NASHVILLE, Tenn. — Was it really only 16 months ago? How can it be possible that Juan Soto’s entire tenure as a San Diego Padre went by so fast it fit in between seasons of “Curb Your Enthusiasm”?But that’s the deal on The Deal — and not just any deal. When Soto went from the Washington Nationals to San Diego, I wrote that it was “the biggest deal in trade deadline history.” But that’s a wrap on Soto’s frustrating time as a Padre. He’s a New York Yankee now.
So let’s do this. Sixteen months ago, I wrote a Soto by the Numbers column to help explain the monstrous size of that original trade to San Diego. Now that he’s dialing Allied Van Lines yet again, let’s run it back, to explain what the Yankees are (and aren’t) getting, with this edition of Soto by the Numbers 2.0.
The good Juan Soto has piled up the stats and accolades, including four Silver Slugger awards, three All-Star nods and a batting title, in his young career. He turned 25 in October. (Darren Yamashita / USA Today)
The magic number — 24
As I did in my last Soto column, I’m starting with the number that makes all the other numbers so mind-rattling — his age at the end of last season: 24. Think about that.
Since the 2000 season, we’ve had nine players win a Rookie of the Year award at an age older than Soto’s age as of the 2023 season. Nine. This guy is already on the road to Cooperstown. Those guys — nine of them — were just getting started on their baseball journey.
So what’s the big deal about Juan Soto? He’s so freaking young — still. And he has now been traded for 11 players just in the past 16 months.
The magic number — 157
Soto’s OPS+ has declined slightly in the past 16 months. But it’s still hovering in quite the elite orbit, at 157. That tells us that, through his age-24 season, he has been 57 percent more productive than the average hitter in his sport over his six seasons in the big leagues. Now here comes the part of this column where I try to explain how rarified that is.
In the modern era (1901-present), only five hitters have gotten at least 3,000 plate appearances through their age-24 seasons and come out the other side with an OPS+ of 157 or better. See if any of these names ring a bell:
Ty Cobb: 176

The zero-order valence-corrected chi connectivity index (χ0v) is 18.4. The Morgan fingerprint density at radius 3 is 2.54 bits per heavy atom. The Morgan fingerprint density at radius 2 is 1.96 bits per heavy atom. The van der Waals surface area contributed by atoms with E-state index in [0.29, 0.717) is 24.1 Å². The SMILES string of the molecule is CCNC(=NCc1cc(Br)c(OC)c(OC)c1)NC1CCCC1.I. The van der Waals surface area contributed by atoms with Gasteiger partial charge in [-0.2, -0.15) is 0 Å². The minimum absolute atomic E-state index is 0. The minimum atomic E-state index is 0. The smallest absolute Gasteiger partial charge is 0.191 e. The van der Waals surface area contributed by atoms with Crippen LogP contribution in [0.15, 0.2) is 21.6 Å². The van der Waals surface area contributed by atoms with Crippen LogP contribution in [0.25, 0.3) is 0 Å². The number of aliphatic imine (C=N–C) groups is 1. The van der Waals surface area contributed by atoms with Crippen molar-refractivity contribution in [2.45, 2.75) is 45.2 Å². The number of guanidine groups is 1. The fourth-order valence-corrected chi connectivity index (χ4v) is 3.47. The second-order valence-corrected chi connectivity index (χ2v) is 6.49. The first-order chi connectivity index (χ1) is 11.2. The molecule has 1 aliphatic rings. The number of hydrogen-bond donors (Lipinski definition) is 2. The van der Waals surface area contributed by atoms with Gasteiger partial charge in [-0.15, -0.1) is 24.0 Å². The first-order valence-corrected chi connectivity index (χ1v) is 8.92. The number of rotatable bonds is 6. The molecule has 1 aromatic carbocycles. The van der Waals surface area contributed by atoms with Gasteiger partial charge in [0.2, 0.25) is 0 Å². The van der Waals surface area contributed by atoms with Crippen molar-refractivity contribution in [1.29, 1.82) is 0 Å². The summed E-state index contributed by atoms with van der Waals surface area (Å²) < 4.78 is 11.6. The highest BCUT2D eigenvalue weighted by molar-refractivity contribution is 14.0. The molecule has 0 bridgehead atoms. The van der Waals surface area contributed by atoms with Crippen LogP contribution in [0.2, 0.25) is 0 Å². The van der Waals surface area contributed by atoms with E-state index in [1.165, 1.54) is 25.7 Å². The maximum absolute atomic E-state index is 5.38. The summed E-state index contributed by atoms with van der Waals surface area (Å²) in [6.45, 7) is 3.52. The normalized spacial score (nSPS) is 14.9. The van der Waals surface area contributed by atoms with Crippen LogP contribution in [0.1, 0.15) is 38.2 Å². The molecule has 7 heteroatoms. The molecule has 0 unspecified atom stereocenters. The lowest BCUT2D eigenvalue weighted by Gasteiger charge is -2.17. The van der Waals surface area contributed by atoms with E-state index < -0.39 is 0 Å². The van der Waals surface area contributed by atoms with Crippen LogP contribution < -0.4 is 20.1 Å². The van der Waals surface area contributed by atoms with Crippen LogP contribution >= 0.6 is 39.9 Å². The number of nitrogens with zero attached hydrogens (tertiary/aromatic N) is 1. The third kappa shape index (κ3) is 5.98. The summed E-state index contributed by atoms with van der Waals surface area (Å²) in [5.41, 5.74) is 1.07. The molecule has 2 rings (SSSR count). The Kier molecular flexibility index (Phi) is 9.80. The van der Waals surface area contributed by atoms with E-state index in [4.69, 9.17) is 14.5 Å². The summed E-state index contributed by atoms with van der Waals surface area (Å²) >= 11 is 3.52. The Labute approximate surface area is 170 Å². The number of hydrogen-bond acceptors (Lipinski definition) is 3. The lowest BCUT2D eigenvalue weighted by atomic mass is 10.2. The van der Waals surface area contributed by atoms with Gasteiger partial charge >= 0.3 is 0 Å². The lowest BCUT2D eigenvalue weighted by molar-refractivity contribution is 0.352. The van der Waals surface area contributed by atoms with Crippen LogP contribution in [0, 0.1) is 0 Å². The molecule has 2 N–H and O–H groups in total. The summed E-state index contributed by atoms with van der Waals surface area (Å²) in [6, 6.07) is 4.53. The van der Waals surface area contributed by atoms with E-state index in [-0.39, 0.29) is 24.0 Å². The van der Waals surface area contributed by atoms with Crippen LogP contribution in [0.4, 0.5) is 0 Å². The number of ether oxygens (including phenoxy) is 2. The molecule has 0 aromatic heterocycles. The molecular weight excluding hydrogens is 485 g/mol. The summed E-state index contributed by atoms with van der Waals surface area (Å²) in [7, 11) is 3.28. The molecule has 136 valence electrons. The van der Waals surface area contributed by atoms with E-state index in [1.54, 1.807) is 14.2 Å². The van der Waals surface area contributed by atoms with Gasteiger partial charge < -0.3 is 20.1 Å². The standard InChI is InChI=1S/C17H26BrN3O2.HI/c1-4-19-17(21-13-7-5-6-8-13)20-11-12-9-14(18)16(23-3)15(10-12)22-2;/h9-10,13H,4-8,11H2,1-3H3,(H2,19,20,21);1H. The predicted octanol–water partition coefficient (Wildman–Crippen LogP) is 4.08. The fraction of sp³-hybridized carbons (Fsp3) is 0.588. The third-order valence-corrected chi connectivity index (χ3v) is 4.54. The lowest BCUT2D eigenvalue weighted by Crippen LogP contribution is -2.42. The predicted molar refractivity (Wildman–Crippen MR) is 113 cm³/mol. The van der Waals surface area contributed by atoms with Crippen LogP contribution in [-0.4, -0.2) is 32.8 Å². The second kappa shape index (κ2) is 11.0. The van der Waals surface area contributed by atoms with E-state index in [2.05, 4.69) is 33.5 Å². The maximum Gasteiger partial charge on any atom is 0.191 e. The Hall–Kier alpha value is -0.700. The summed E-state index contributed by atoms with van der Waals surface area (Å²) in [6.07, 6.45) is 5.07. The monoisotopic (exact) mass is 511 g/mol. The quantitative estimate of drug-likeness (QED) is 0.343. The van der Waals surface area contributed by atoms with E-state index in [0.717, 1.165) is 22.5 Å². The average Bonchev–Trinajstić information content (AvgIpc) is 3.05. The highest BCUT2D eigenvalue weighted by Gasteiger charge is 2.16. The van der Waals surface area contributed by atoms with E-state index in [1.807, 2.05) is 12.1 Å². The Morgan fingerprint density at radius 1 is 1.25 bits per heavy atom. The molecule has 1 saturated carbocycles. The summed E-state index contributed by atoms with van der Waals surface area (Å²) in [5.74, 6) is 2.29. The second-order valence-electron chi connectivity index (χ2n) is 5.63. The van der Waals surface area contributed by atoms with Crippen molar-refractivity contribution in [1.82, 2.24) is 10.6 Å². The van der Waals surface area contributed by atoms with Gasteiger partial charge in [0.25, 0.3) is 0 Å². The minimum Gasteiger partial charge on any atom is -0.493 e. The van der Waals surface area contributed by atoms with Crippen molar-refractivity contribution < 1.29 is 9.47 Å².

Mike Trout: 170
Mickey Mantle: 166
Jimmie Foxx: 166
Juan Soto: 157
Whew. Want to lower the bar to a minimum of 2,500 plate appearances? Sure. Why the heck not? Then we get to add in four more super-cool names:
Ted Williams: 190
Albert Pujols: 167
Tris Speaker: 162
Rogers Hornsby: 158
So that’s nine names. You can track down more info on seven of them in Cooperstown, N.Y. — on their Hall of Fame plaques. The other two are Pujols, who could start rehearsing his Hall of Fame speech tomorrow, and Soto.
I don’t present this list to give Soto the idea that he should start rehearsing his own speech. I present it because you should know that every modern hitter whose career began the way Soto’s has wound up in baseball’s magic kingdom.
The magic number — .421
Dudes as young as Juan Soto aren’t supposed to have a career on-base percentage that starts with a “4.” But the memo to inform him of that must have been lost in the mail — because, through his age-24 season, thanks to the most discerning eye at the plate in baseball, this guy has an OBP of .421. And you’ll be shocked to know that puts him in more incredible company:
.421 OBP or better through age 24:
Ted Williams: .481
Jimmie Foxx: .432
Arky Vaughan: .429
Juan Soto: .421 (minimum 2,500 plate appearances)
So that’s a good group. Except that Soto separates himself from almost everyone because he also has 160 career homers to go with that .421 OBP. And here’s the complete list of all other hitters who had ever done that, at this age, before Soto entered the conversation:
End of list.
The magic number — 179
I’m reprising one last nugget from the original Soto by the Numbers column because it’s too spectacular not to bring back for an encore.